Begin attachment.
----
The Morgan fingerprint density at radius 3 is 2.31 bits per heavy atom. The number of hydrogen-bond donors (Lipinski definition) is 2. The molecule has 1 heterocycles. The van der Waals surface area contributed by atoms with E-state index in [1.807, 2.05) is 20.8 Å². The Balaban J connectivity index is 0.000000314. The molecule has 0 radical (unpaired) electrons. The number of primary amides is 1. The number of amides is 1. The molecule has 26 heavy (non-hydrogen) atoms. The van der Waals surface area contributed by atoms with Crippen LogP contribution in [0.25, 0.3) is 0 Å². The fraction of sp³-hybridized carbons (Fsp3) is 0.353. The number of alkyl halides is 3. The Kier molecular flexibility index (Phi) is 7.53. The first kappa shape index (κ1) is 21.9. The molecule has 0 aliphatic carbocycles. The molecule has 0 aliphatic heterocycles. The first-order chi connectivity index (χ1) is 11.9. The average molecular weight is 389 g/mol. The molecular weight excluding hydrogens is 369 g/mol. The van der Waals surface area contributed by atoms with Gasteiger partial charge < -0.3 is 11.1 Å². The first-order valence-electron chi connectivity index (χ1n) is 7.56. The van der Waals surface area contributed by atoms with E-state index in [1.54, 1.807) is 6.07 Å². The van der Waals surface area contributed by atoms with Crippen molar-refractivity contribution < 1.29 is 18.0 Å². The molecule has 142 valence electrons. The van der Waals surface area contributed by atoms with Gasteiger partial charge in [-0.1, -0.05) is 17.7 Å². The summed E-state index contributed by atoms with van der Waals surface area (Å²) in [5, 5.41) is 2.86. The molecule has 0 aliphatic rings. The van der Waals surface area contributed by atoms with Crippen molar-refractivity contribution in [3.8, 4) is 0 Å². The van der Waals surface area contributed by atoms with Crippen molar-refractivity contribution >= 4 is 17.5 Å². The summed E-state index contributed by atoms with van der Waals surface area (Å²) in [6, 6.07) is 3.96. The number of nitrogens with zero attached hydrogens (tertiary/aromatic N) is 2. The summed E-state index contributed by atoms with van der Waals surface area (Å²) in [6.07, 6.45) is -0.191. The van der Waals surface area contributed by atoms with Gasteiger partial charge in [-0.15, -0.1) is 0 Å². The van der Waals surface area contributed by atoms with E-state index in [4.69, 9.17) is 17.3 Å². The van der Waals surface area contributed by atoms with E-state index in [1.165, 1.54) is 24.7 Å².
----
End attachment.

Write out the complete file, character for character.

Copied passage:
The Morgan fingerprint density at radius 3 is 2.31 bits per heavy atom. The number of hydrogen-bond donors (Lipinski definition) is 2. The molecule has 1 heterocycles. The van der Waals surface area contributed by atoms with E-state index in [1.807, 2.05) is 20.8 Å². The Balaban J connectivity index is 0.000000314. The molecule has 0 radical (unpaired) electrons. The number of primary amides is 1. The number of amides is 1. The molecule has 26 heavy (non-hydrogen) atoms. The van der Waals surface area contributed by atoms with Crippen LogP contribution in [0.25, 0.3) is 0 Å². The fraction of sp³-hybridized carbons (Fsp3) is 0.353. The number of alkyl halides is 3. The Kier molecular flexibility index (Phi) is 7.53. The first kappa shape index (κ1) is 21.9. The molecule has 0 aliphatic carbocycles. The molecule has 0 aliphatic heterocycles. The first-order chi connectivity index (χ1) is 11.9. The average molecular weight is 389 g/mol. The molecular weight excluding hydrogens is 369 g/mol. The van der Waals surface area contributed by atoms with Gasteiger partial charge < -0.3 is 11.1 Å². The first-order valence-electron chi connectivity index (χ1n) is 7.56. The van der Waals surface area contributed by atoms with E-state index in [1.54, 1.807) is 6.07 Å². The van der Waals surface area contributed by atoms with Crippen molar-refractivity contribution < 1.29 is 18.0 Å². The molecule has 142 valence electrons. The van der Waals surface area contributed by atoms with Gasteiger partial charge in [-0.1, -0.05) is 17.7 Å². The summed E-state index contributed by atoms with van der Waals surface area (Å²) in [5, 5.41) is 2.86. The molecule has 0 aliphatic rings. The van der Waals surface area contributed by atoms with Crippen molar-refractivity contribution in [3.8, 4) is 0 Å². The van der Waals surface area contributed by atoms with Crippen molar-refractivity contribution >= 4 is 17.5 Å². The summed E-state index contributed by atoms with van der Waals surface area (Å²) in [6, 6.07) is 3.96. The number of nitrogens with zero attached hydrogens (tertiary/aromatic N) is 2. The summed E-state index contributed by atoms with van der Waals surface area (Å²) in [6.07, 6.45) is -0.191. The van der Waals surface area contributed by atoms with Gasteiger partial charge in [-0.15, -0.1) is 0 Å². The van der Waals surface area contributed by atoms with E-state index in [4.69, 9.17) is 17.3 Å². The van der Waals surface area contributed by atoms with E-state index in [1.165, 1.54) is 24.7 Å².